Andrej Karpathy is one of the few people in the AI world who has a deep understanding of the challenges of developing and maintaining a scalable and reliable AI solution for one of the most complex real world problems - autonomous driving. Tim Cook has been quoted saying that autonomous driving is "the mother of all AI projects”.
At Tesla Andrej is pushing the envelope of deep learning by combining multi-task learning and a massive "data engine" to collect rare examples that are the essence of addressing the long tail problem.
Earlier this year, in this talk at the CVPR Workshop of Scalability in Autonomous Driving, he summarizes the challenges Tesla and his team face and how they are tackling them. Most of what he discusses is already covered in previous talks, however if you are interested in autonomous driving and AI I strongly suggest that you watch it.
There's a lot to be learnt from Tesla's work in autonomous driving and AI in general. Below are the main points broken down for you:
- Why Tesla is relying on computer vision instead of LIDAR and HD maps
- The complexity of the long tail in data
- Operation vacation: how investing in a solid AI process allows you to iterate fast and reliably improve performance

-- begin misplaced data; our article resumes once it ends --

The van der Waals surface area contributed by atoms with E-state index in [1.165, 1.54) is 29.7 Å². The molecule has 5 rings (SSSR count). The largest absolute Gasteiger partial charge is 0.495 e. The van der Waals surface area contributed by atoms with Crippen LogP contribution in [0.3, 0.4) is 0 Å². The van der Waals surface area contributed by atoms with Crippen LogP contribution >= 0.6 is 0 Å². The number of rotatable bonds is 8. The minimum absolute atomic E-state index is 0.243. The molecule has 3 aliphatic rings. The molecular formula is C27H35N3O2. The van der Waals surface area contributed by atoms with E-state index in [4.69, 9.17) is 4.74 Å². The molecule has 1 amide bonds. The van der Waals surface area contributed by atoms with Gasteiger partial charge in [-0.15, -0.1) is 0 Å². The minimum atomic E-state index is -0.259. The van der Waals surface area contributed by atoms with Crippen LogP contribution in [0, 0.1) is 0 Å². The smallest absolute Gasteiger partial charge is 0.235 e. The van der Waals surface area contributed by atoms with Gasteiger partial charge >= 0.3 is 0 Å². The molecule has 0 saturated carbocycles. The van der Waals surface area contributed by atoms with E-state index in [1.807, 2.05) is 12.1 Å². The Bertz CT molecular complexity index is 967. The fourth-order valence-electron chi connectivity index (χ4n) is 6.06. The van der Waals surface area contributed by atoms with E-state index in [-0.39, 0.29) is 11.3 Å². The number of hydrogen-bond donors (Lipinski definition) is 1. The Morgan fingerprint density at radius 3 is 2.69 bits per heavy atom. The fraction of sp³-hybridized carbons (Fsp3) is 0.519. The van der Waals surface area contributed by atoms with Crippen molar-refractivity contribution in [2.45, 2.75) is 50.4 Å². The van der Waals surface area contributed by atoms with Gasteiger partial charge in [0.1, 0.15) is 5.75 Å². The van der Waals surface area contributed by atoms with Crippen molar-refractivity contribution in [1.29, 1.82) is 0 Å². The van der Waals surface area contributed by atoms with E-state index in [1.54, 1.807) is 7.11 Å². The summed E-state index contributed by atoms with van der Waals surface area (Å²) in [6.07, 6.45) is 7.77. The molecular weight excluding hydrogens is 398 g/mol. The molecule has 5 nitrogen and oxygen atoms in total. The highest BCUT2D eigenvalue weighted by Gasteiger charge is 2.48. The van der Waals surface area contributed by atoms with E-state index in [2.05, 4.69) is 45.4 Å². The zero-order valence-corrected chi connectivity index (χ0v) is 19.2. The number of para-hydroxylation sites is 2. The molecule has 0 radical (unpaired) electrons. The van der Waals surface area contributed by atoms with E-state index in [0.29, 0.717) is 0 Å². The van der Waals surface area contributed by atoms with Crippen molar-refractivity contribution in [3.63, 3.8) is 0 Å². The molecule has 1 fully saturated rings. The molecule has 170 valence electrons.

- Tesla's data engine: the core of the process is to collect rare samples to address the long tail
- Tesla's data advantage: why is Tesla so efficient in collecting data
The first two points are mainly related to autonomous driving, and may be less relevant to your domain if you are not working in it, yet any company striving to benefit from adopting AI should strive to replicate Tesla's approach for points three to five. I'll circle back to this at the end of this post.
Relying on HD maps and LIDAR is not scalable
There are several reasons why exploiting high resolution maps and LIDAR is not scalable. From an algorithmic perspective, having access to a precise 3D point cloud of the environment that has been scanned in advance and LIDAR on the vehicle aiming to drive autonomously allows to localize a vehicle with a centimetre accuracy. That might sound like a solid approach, but what happens when the road configuration has changed between the time the scan was done and the car is driving at the location? This would require re-scanning each road periodically.
Furthermore, localization is only one of the challenges. From a perception point of view, recognizing other vehicles, pedestrians, and all other long tail situations (such as a flying chair lost from a truck) would in any case have to be addressed by analyzing images. Thus, starting from LIDAR only postpones tackling the bigger challenge.
The real world is complex, diverse, evolving and long tailed